UCLA Economics Professor Claims Linguistic Knowledge Affects The Way We Save Money

Consumers all over the world are wondering what they can do to improve their financial situation. Taking full control of one’s money would be a good start, but there are other determining factors as well. Depending on one’s linguistic knowledge, saving money can be far more challenging than originally anticipated.

Embracing A New Language For Financial Gain?

As is always the case when it comes to financial advice, one has to take research into these matters with a few grains of salt. UCLA economics professor Keith Chen provided the world with some rather intriguing findings that may affect the way we think about saving money. It is always prudent, however, to do your own research before following the research findings blindly.

What Chen did was to compare saving’s rates in several dozen countries. Taking into consideration how these rates will impact the level of development and economic growth, the information also tells an intriguing story. As it turns out, according to the research, there is a competitive advantage when using specific languages.

To be more precise, there are several languages which have “weak” future time references. While this may not seem like a scientific basis on which to make an assessment, these people tend to deposit funds into their bank savings accounts more often.  This is a rather strange correlation, but there could be some merit to taking this information into consideration.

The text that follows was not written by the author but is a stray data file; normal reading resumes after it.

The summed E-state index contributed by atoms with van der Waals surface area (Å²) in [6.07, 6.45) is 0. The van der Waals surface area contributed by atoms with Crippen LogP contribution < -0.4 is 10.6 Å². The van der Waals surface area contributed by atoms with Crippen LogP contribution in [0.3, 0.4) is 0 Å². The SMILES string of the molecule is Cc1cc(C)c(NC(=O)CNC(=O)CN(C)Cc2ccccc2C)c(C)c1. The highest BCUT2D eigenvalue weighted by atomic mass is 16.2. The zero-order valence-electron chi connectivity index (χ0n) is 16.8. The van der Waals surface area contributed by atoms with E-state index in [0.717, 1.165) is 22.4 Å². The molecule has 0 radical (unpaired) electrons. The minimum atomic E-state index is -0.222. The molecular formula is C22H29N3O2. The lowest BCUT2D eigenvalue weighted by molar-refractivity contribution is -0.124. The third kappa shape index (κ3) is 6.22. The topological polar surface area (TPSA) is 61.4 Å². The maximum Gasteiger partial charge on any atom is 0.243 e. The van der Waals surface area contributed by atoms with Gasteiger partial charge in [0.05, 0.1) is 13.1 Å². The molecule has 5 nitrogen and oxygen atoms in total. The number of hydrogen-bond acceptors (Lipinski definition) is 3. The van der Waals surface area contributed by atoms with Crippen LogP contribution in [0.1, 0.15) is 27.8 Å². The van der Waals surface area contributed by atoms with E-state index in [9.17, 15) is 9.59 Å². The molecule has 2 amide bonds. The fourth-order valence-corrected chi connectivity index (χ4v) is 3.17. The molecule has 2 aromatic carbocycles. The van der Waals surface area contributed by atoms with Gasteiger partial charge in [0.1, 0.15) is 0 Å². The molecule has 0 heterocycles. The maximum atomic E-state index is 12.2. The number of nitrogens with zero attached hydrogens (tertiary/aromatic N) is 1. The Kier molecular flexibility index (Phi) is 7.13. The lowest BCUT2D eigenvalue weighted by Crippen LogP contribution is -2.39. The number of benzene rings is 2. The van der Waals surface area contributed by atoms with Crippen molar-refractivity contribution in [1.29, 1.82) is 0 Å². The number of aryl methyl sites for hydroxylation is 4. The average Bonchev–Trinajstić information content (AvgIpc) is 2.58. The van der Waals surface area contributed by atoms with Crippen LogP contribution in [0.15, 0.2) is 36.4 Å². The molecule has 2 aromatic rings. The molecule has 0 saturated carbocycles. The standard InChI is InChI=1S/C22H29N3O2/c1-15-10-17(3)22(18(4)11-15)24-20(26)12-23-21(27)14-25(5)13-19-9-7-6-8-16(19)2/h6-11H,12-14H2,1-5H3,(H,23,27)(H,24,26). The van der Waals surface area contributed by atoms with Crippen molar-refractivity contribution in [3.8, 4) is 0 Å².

Native English speakers have a very large vocabulary in which to reference future times. German, on the other hand, is a very straightforward language, with a far more direct approach. While this does not indicate that language has anything to do with saving money, it showcases the mindset of those native speakers. In turn, that mindset affects how people behave and operate on a daily basis.

Despite what this research seems to indicate, the exceptions are always more attractive. Some languages which emphasize future time references seem to do equally well when it comes to saving money. This appears to discredit the research a bit, yet also shows that there are always interesting connections to be made between finance and external factors.

The best advice would be for consumers to always do their own research, including comparing offers and trying to get the most “bang for the buck”. Blindly spending money is never a very good idea, regardless of how rich or poor one may be. Whether or not a bank savings account is the best way to store financial wealth is a topic for a different discussion, though.

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